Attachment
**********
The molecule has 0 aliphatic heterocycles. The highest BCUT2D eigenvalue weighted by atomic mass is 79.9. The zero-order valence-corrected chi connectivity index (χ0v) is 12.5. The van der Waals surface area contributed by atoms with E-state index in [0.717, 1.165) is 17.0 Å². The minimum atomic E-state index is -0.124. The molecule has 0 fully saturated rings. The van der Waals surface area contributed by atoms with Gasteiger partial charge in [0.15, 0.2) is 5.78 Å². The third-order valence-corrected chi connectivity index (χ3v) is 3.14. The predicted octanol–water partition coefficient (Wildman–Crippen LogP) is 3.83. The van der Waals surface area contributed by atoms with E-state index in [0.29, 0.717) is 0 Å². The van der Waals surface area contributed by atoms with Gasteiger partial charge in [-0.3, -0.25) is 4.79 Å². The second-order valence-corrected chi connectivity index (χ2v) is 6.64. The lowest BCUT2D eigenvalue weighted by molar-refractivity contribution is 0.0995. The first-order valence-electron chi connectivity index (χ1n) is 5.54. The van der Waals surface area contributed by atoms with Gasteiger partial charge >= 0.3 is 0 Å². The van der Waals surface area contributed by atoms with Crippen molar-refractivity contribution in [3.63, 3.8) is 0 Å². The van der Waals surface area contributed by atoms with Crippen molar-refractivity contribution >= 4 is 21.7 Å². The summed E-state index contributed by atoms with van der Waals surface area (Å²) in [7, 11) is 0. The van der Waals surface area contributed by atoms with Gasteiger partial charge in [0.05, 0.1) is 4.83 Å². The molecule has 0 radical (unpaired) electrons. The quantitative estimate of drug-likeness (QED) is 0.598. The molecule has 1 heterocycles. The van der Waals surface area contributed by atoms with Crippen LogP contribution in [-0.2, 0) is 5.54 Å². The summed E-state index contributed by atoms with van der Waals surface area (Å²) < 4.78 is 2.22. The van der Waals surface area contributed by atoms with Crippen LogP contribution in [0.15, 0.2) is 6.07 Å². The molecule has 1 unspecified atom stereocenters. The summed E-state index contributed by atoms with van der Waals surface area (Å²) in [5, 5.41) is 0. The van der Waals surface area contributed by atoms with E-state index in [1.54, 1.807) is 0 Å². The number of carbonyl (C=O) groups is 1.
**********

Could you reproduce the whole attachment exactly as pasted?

The molecule has 0 aliphatic heterocycles. The highest BCUT2D eigenvalue weighted by atomic mass is 79.9. The zero-order valence-corrected chi connectivity index (χ0v) is 12.5. The van der Waals surface area contributed by atoms with E-state index in [0.717, 1.165) is 17.0 Å². The minimum atomic E-state index is -0.124. The molecule has 0 fully saturated rings. The van der Waals surface area contributed by atoms with Gasteiger partial charge in [0.15, 0.2) is 5.78 Å². The third-order valence-corrected chi connectivity index (χ3v) is 3.14. The predicted octanol–water partition coefficient (Wildman–Crippen LogP) is 3.83. The van der Waals surface area contributed by atoms with E-state index in [0.29, 0.717) is 0 Å². The van der Waals surface area contributed by atoms with Gasteiger partial charge in [-0.3, -0.25) is 4.79 Å². The second-order valence-corrected chi connectivity index (χ2v) is 6.64. The lowest BCUT2D eigenvalue weighted by molar-refractivity contribution is 0.0995. The first-order valence-electron chi connectivity index (χ1n) is 5.54. The van der Waals surface area contributed by atoms with Gasteiger partial charge >= 0.3 is 0 Å². The van der Waals surface area contributed by atoms with Crippen molar-refractivity contribution in [3.63, 3.8) is 0 Å². The van der Waals surface area contributed by atoms with Crippen molar-refractivity contribution >= 4 is 21.7 Å². The summed E-state index contributed by atoms with van der Waals surface area (Å²) in [7, 11) is 0. The van der Waals surface area contributed by atoms with Gasteiger partial charge in [0.05, 0.1) is 4.83 Å². The molecule has 0 radical (unpaired) electrons. The quantitative estimate of drug-likeness (QED) is 0.598. The molecule has 1 heterocycles. The van der Waals surface area contributed by atoms with Crippen LogP contribution in [-0.2, 0) is 5.54 Å². The summed E-state index contributed by atoms with van der Waals surface area (Å²) < 4.78 is 2.22. The van der Waals surface area contributed by atoms with Crippen LogP contribution in [0.15, 0.2) is 6.07 Å². The molecule has 1 unspecified atom stereocenters. The summed E-state index contributed by atoms with van der Waals surface area (Å²) in [5, 5.41) is 0. The van der Waals surface area contributed by atoms with E-state index in [1.54, 1.807) is 0 Å². The number of carbonyl (C=O) groups is 1.